Bears confirmed as those involved in fatal campground rampage near Yellowstone; female adult euthanized, cubs to be sent to zoo
A grizzly bear and her three cubs captured have been confirmed as those responsible for killing one person and injuring two after rampaging through a campground near Yellowstone National Park early Wednesday morning.
Bear hair, saliva and tissue samples collected by investigators and tested by a DNA identification lab in Laramie, Wyo., confirmed that the captured adult bear was responsible for the attack. Additional forensic evidence supported this conclusion.
Montana Fish, Wildlife & Parks officials said Friday the female grizzly was euthanized, but the bear’s yearling cubs will be sent to a zoo as soon as possible.
Montana Fish, Wildlife & Parks supervisor Pat Flowers, in Bozeman, said based on the circumstances of the three separate attacks on sleeping campers, and following discussions with the U.S. Fish and Wildlife Service, the adult bear was euthanized.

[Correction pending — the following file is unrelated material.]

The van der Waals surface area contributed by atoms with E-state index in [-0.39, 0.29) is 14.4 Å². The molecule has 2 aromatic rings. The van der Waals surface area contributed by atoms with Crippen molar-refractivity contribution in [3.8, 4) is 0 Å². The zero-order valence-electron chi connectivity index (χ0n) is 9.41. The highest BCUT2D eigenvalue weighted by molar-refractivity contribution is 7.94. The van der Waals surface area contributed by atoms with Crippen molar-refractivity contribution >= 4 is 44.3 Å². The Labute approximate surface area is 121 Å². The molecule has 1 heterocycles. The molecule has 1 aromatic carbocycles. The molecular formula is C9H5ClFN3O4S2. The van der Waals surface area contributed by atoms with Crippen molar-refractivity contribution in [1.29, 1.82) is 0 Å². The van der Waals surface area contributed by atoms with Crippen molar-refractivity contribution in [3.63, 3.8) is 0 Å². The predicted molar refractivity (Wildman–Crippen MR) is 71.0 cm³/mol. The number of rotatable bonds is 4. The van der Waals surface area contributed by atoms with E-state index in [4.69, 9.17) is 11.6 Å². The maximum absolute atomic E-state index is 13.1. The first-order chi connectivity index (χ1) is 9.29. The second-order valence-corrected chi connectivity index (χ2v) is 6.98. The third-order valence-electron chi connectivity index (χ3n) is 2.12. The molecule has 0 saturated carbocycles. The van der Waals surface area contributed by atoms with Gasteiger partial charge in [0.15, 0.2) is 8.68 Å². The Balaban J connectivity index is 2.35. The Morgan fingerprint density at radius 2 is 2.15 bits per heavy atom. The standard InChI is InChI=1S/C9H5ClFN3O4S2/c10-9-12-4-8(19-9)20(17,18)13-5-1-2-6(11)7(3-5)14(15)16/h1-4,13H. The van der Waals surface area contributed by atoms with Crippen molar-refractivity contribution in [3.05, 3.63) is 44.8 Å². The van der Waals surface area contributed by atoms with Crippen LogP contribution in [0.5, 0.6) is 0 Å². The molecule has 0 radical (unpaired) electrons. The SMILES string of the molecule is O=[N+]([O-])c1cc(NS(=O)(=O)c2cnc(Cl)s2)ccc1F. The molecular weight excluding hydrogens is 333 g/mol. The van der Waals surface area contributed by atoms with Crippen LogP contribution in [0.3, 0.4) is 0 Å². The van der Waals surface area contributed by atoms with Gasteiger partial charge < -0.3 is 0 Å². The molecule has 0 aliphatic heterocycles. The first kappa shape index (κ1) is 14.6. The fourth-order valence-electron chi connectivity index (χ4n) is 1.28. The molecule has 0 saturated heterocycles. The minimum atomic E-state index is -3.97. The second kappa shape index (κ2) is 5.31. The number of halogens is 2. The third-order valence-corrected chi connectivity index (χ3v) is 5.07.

Under Interagency Grizzly Bear Committee Guidelines, an agreement among eight state and federal agencies, it is advised that grizzly bears that display unprovoked aggressive behavior toward humans, or that cause substantial human injury, including loss of human life, be removed from the population.
An autopsy will be performed on the bear, to see if it can be determined what caused the animal attack.
"We want to find out if the unusual predatory behavior of this bear on humans is related to any physical condition or ailment," said Chris Servheen, U.S. Fish & Wildlife Service's grizzly bear recovery coordinator. "We will perform an autopsy on this bear because this is the only way to determine this."
-- Kelly Burgess
Photo: The captured grizzly sow responsible for the mauling death of one camper and injuries to two others near Yellowstone National Park in Montana. DNA tests confirmed the bear was the one responsible for the attacks and it was euthanized. Credit: Associated Press / Montana Fish, Wildlife and Parks